Appeals Court Focuses on Trump’s Travel Ban Comments
Trump used phrases ‘Muslim ban’ and ‘we all know what that means’

Passengers from a Saudi Arabian Airlines flight from Jeddah are greeted by protesters as they arrive at Dulles International Airport in Virginia on Sunday, Jan. 29, 2017. Protests erupted at airports around the country following President Trump's executive order restricting travel from several predominantly Muslim countries. (Bill Clark/CQ Roll Call)

RICHMOND, Va. — A federal appeals court appeared ready Monday to deliver another legal setback to the administration’s revised travel ban based on whether it should use President Donald Trump’s own comments against him.

Trump’s statements on the campaign trail and as president were front and center as the full U.S. Court of Appeals for the 4th Circuit heard more than two hours of arguments about whether the government should be able to implement key parts of an executive order that advocacy groups say unconstitutionally targets Muslims.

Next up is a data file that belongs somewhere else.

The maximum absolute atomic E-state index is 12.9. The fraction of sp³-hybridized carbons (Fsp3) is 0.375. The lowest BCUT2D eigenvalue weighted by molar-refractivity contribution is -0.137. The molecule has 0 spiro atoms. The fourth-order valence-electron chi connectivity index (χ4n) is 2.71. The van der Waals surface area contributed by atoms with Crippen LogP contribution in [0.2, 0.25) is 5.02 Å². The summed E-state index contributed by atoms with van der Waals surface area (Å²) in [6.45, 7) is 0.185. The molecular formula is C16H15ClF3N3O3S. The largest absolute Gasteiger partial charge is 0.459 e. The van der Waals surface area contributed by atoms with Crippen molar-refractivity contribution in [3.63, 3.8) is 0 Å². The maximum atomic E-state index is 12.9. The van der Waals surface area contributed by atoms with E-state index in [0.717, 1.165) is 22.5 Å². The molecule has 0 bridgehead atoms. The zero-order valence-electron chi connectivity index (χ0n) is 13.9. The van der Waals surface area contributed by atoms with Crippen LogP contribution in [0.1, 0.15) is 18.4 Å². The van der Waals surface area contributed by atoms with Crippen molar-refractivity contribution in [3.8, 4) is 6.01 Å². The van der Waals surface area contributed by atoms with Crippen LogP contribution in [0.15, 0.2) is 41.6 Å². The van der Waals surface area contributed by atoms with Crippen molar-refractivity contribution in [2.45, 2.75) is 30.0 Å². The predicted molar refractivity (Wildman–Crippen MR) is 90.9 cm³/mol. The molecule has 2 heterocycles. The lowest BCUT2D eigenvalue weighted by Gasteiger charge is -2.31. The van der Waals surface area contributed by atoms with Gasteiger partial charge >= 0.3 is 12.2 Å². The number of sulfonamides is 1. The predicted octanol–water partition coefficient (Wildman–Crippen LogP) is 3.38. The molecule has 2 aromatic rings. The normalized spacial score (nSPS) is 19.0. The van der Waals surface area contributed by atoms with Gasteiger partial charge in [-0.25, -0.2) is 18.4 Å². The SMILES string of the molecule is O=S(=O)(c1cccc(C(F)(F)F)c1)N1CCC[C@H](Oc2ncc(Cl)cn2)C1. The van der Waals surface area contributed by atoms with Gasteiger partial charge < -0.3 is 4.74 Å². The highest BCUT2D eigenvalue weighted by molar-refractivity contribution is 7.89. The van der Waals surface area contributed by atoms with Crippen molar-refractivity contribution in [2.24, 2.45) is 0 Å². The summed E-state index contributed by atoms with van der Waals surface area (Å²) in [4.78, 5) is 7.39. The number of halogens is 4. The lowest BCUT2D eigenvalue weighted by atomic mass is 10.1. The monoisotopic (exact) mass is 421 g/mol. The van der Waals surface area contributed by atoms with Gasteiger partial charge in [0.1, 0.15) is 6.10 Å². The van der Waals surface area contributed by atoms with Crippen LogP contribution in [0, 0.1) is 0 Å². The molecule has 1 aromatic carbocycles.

Listen: Appeals Court to Hear Travel Ban Arguments Today
All eyes on Richmond for court deliberation

Passengers from a Saudi Arabian Airlines flight from Jeddah are greeted by protesters as they arrive at Dulles International Airport in Virginia on Sunday, Jan. 29, 2017. Protests erupted at airports around the country following President Donald Trump's executive order restricting travel from several Islamic countries. (Bill Clark/CQ Roll Call/Pool)

Despite Campaign Pledges, Trump Plans Active Foreign Policy
Official: May trip signals America re-engaging in world affairs

President Donald Trump is seen through a window speaking on the phone with King of Saudi Arabia, Salman bin Abd al-Aziz Al Saud, in the Oval Office of the White House, January 29, 2017 in Washington, DC. (Mark Wilson/Getty Images)

President Trump’s coming swing through Saudi Arabia, Israel and the Vatican is a signal that the United States is moving away from “disengagement” in world affairs, a senior administration official said Thursday.

The official’s comment marks another change from Trump’s campaign rhetoric.